So much nicer to read these posts than the previous ones in this post. Thanks, boys, for bringing this thread back into some measure of civility.

Re: accordion vs. concertina reeds

Thanks for that Dave,

I appreciate you taking time to put your point of view.

And I will apologise publicly for the ‘should be burned’ remark. Yes, my language was too strong (or ‘flamboyant’ if you are being polite). At the time I was simply dismissing the book as ‘proof’ that a particular point of view was right. So once again I apologise for my language, but the issues still remain: to me a book like this should show best practice. Or better still show best practice, then give alternative methods and let the reader decide which approach to take. Just as the Haynes books show you how to use the manufacturer’s special tools, then say ‘If you haven’t got the special tool, you could use a hammer and crowbar’.

And I think we will have to agree to differ on glues - in my experience of old bellows, the leather cracks long before the glue fails, and I think without a glue-pot I would probably prefer liquid hide glue to PVA.

As an interesting aside, if you ever do find yourself with a situation where you think hide glue will be too brittle, adding a little urea (you can probably guess how that was done traditionally!) makes the end product more elastic, and for humid conditions, keeping a clove of garlic in the gluepot renders it almost totally fungus-proof.

All the best,

Mark

Re: accordion vs. concertina reeds

the point about the difference between steel accordion reeds and steel concertina reeds, is;
that steel concertina reeds are filed rather than scraped, [from a purely practical point of view because they are much tougher to scrape],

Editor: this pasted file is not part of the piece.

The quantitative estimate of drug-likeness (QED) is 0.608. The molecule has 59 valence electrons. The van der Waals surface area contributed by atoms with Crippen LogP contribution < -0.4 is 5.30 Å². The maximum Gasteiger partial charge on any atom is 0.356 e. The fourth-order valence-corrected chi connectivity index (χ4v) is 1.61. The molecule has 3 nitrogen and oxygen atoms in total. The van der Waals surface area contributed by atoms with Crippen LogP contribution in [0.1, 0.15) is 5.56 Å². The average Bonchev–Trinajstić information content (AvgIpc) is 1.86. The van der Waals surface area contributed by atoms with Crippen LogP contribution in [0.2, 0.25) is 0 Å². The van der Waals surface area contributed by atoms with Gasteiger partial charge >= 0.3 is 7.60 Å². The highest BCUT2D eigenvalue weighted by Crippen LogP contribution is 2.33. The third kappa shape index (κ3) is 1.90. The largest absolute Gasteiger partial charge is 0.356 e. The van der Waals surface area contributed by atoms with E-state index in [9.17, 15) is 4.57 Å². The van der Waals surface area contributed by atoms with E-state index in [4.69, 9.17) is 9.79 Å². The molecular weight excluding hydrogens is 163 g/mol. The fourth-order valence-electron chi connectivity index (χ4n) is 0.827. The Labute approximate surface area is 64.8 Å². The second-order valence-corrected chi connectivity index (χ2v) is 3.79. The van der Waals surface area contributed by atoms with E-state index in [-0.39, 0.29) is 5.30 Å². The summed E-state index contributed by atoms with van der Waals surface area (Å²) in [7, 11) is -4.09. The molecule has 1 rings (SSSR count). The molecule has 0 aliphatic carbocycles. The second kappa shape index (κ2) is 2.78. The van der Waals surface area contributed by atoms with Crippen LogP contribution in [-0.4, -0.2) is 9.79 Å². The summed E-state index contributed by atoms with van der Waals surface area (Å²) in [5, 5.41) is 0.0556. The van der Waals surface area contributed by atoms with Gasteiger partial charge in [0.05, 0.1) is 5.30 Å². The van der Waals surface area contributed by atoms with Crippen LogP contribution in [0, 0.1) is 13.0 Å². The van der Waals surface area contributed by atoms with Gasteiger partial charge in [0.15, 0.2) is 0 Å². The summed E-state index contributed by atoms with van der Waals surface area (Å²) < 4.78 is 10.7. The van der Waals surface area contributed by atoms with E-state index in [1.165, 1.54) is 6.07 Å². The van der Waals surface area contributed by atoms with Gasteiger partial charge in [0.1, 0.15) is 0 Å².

in fact scraping seems to have nil effect,unless you have a custom built Skreech tool,in my experience[ yes i tried it out of curiosity]
whereas accordion reeds being flimsier and less tough can be scraped easily, and in my[limited] experience should not be filed.
Skreech, I am glad to see you have apologised,
I would prefer it if you didnt refer to me as sunshine, I find it condescending and patronising.

Posted .

Re: accordion vs. concertina reeds

🙂 🙂 🙂

Re: accordion vs. concertina reeds

"As an interesting aside, if you ever do find yourself with a situation where you think hide glue will be too brittle, adding a little urea (you can probably guess how that was done traditionally!) makes the end product more elastic, and for humid conditions, keeping a clove of garlic in the gluepot renders it almost totally fungus-proof."
interesting comment, reminds me of the old plastering trick in plastering chimneys of using cow dung and straw,ordinary mortar isliable tolose its naturewhen subjrected to heatand then crak and flake wawy.Cow dung mortarhas the power of resisting heatof an ordinary coal fire,much the same as cow dungcan be said with regard to hair mortar.
skreech , i assume youwere serious and not taking the p*ss or extracting the urine

Posted .

Re: accordion vs. concertina reeds

what proprtion of urea do you use in the glue? an tea spoon/and does it make a difference if the urine is fresh?or is it better to use old urine that is free of ammonia?

Posted .

Re: accordion vs. concertina reeds

If you’ve got ammonia in your urine you ought to see a doctor. Your liver is knackered.

Personally, I use powdered urea, but you’re free to use whatever you like.

How much do you use? It depends on how much glue you’re mixing and what you want to do with it. But use as little as possible - it also prolongs the gel time, and if you put too much in the glue never sets.